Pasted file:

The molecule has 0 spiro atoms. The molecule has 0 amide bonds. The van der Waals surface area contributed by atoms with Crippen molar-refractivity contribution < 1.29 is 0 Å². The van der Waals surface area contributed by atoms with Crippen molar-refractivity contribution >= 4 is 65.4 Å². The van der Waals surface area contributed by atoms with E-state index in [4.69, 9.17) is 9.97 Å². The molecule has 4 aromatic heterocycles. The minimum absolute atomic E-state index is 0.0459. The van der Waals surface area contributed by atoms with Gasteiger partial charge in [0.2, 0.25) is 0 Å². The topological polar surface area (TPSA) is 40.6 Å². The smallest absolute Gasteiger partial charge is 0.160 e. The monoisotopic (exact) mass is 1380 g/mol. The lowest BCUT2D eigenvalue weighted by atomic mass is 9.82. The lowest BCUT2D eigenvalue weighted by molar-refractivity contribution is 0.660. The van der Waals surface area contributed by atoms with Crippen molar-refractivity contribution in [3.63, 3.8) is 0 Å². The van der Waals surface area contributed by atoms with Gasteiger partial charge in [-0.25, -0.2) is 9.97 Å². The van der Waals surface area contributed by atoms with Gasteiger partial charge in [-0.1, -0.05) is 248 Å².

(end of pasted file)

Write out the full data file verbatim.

The molecule has 0 spiro atoms. The molecule has 0 amide bonds. The van der Waals surface area contributed by atoms with Crippen molar-refractivity contribution < 1.29 is 0 Å². The van der Waals surface area contributed by atoms with Crippen molar-refractivity contribution >= 4 is 65.4 Å². The van der Waals surface area contributed by atoms with E-state index in [4.69, 9.17) is 9.97 Å². The molecule has 4 aromatic heterocycles. The minimum absolute atomic E-state index is 0.0459. The van der Waals surface area contributed by atoms with Gasteiger partial charge in [0.2, 0.25) is 0 Å². The topological polar surface area (TPSA) is 40.6 Å². The smallest absolute Gasteiger partial charge is 0.160 e. The monoisotopic (exact) mass is 1380 g/mol. The lowest BCUT2D eigenvalue weighted by atomic mass is 9.82. The lowest BCUT2D eigenvalue weighted by molar-refractivity contribution is 0.660. The van der Waals surface area contributed by atoms with Crippen molar-refractivity contribution in [3.63, 3.8) is 0 Å². The van der Waals surface area contributed by atoms with Gasteiger partial charge in [-0.25, -0.2) is 9.97 Å². The van der Waals surface area contributed by atoms with Gasteiger partial charge in [-0.1, -0.05) is 248 Å².